There’s lots of support available for carers. The carers’ centre provides more practical support, they do benefits checks and welfare help. Carers UK have lobbied for better deals for unpaid carers, and they also have a helpline for supporting carers. I think people don’t sometimes realise that they are an unpaid carer, because they’re caring for their wife or child or another family member. They don’t know that there are resources for them where they can access support and sympathy. It took me a while to realise that. As I mentioned before, I was upset when we first got professional support because I felt like I was handing the responsibility of caring for my wife over to a stranger. But you’re not really handing over, because you still have that commitment to the person you’re caring for. Although you have professional help, at the end of the day it’s still down to you.

It’s a massive responsibility. You have to be thinking of these things all the time. There’s only two of us in the house most nights, and so I have an alarm in my bed, and if I’m out of bed more than 10 minutes it will be set off and someone will come over to check on us, so I have to be careful. We’re going to London next week to see my daughter, and you can’t just book two train seats and turn up, I have to ring up beforehand and ensure that we’ll have passenger assistance, and a wheelchair space on the train, so it just takes more effort. We don’t take as many holidays anymore because of the hassle, and I think we’ve got to the point where we can’t go away just the two of us anymore, we have to take someone with us. We have to ensure that there’s wheelchair space on the flight, that the forms are filled in properly, that help is available at the airport, that the hotel room is suitable, that the taxi that picks us up from the airport is wheelchair accessible, it takes a lot. Things sometimes go wrong. About four years ago we went to Dubai, and my daughter and our PA came too. We got to Dubai and the taxi that was meant to pick us up wasn’t wheelchair-friendly. There were only about eight wheelchair-friendly taxis in the whole of Dubai. We have to think about everything before we do it.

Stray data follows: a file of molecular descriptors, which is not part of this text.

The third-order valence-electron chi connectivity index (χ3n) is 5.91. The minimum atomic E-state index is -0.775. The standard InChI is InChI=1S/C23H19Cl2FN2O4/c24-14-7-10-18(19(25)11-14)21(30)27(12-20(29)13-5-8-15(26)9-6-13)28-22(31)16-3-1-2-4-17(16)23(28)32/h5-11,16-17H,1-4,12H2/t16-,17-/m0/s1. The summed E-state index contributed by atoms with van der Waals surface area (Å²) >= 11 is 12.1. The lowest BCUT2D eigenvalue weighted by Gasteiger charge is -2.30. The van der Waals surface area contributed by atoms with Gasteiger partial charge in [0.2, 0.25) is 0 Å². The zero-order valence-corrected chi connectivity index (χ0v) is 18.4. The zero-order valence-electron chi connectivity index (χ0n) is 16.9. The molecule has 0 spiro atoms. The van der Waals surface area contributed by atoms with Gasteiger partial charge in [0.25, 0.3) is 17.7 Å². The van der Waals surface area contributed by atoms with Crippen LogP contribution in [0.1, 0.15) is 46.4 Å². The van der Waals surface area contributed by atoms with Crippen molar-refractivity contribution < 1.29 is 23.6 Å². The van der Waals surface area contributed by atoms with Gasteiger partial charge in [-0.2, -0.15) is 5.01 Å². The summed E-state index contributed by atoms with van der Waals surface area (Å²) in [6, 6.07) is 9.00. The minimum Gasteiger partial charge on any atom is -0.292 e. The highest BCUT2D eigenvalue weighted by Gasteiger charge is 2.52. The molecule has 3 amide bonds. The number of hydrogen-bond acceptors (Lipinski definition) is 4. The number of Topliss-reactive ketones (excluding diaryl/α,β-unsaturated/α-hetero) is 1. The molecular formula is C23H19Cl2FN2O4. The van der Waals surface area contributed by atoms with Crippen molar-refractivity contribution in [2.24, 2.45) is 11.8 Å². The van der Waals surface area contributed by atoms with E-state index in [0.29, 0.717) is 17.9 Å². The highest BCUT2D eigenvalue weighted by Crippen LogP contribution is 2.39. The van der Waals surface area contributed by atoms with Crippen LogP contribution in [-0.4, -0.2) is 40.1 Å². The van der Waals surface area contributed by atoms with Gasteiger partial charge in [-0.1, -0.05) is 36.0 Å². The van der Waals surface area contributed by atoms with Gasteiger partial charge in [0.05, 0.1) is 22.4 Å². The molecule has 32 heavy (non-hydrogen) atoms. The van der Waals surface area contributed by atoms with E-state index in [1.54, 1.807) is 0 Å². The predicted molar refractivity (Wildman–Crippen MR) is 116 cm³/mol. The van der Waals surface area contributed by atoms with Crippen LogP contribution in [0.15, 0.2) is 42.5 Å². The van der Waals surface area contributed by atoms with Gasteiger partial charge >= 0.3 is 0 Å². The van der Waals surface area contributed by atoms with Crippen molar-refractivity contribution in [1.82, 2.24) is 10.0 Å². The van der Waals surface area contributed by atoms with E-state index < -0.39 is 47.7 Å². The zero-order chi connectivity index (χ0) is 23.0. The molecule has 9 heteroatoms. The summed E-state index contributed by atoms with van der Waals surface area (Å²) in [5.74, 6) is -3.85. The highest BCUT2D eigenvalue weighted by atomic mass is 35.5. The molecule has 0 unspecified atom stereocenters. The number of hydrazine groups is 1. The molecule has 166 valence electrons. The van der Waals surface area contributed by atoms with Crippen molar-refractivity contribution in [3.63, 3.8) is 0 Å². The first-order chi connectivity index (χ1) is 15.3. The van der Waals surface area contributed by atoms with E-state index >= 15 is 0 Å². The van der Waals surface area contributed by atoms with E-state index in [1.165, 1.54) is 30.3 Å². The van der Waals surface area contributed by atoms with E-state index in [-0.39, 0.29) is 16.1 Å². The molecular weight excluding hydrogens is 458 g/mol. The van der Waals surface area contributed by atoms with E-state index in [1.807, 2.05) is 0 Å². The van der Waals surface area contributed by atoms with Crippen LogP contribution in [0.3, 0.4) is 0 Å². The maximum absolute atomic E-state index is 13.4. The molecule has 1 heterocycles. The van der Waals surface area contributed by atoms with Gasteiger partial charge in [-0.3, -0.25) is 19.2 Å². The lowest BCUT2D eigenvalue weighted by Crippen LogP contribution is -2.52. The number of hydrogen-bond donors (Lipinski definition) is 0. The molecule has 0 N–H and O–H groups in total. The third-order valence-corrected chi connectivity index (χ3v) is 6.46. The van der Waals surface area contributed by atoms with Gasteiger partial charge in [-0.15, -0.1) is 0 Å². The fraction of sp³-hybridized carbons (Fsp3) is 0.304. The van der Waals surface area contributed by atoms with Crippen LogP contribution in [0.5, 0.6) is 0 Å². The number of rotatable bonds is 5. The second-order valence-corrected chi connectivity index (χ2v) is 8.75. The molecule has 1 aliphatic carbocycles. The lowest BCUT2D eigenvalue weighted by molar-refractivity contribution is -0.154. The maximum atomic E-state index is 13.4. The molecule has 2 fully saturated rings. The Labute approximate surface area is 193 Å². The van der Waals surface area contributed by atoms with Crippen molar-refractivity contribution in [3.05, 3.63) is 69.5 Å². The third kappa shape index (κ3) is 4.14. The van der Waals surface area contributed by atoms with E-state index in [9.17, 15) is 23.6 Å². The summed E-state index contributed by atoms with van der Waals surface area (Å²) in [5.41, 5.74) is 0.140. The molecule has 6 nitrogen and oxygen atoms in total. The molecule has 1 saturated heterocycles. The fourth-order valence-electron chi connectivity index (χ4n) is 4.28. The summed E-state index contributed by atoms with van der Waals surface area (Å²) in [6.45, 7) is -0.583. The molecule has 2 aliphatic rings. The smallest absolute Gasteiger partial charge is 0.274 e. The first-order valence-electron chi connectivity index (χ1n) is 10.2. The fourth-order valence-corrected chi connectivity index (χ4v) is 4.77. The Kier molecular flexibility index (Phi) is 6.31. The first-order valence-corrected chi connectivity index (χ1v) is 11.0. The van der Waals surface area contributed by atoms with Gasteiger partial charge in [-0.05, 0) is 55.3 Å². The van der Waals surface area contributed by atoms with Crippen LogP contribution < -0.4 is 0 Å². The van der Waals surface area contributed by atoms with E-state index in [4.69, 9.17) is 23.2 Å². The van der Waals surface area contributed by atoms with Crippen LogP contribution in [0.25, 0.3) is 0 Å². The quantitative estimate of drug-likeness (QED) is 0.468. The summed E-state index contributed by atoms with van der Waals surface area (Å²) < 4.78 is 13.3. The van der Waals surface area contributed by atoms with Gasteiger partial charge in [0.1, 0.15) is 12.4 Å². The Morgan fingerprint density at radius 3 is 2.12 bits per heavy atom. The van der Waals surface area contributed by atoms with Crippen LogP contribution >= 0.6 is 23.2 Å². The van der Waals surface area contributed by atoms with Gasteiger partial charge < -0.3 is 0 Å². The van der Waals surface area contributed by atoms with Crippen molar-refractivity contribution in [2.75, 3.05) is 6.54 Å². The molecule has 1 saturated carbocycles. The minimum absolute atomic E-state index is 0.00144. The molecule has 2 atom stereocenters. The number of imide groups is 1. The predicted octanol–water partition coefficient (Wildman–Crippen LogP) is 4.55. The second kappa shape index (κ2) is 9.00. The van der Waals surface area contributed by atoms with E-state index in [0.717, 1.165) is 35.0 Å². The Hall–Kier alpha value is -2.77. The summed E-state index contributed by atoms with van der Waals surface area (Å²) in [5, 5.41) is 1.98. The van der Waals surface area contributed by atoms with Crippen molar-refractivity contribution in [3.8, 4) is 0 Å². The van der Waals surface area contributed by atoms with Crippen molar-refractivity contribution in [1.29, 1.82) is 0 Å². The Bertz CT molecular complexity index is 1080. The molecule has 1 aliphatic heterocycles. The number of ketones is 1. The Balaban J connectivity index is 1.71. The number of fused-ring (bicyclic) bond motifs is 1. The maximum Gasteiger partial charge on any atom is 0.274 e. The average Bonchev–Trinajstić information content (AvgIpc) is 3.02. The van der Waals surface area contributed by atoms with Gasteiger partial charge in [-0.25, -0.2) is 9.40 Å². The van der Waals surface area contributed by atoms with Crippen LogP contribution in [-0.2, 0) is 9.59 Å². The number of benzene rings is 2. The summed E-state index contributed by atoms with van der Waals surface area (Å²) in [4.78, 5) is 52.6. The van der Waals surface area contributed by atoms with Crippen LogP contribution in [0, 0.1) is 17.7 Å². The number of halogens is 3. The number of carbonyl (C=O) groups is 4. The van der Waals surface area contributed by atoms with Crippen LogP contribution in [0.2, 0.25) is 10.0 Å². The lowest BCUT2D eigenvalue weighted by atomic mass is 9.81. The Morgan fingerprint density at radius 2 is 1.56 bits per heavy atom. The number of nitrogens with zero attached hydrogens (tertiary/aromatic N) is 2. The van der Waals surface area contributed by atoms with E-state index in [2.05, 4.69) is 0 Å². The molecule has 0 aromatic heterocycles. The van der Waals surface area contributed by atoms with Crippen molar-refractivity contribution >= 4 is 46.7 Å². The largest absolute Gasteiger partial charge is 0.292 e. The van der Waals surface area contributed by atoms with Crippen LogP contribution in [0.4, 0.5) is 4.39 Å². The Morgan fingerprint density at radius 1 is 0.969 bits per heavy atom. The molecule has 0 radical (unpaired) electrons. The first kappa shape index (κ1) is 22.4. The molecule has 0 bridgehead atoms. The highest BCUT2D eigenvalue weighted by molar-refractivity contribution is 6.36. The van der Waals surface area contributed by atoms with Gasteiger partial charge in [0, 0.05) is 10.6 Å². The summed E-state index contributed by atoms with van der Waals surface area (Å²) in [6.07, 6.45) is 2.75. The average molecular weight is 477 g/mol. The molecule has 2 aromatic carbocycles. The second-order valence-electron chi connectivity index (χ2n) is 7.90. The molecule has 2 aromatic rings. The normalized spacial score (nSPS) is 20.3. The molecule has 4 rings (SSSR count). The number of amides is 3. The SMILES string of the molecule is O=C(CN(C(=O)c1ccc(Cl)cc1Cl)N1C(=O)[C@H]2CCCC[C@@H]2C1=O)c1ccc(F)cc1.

At the end of the day it is a case of adjusting, and my wife has had a huge change from being active and able to the way that she is now. She has a great disposition, and she’s happy most of the time, which in turn helps me. These things happen, and it’s not the way you think life is going to be when you take your marriage vows, but you get on with it. You can lead an almost normal life. Ten years ago, I was the mayor of St Helen’s and Jean was the mayoress, and she wrote a book called “The Mayoress with MS”. We’re still able to achieve great things like that together, and even though we’ve had to adjust and we can’t live life as spontaneously as we used to, it’s always going to be worth it.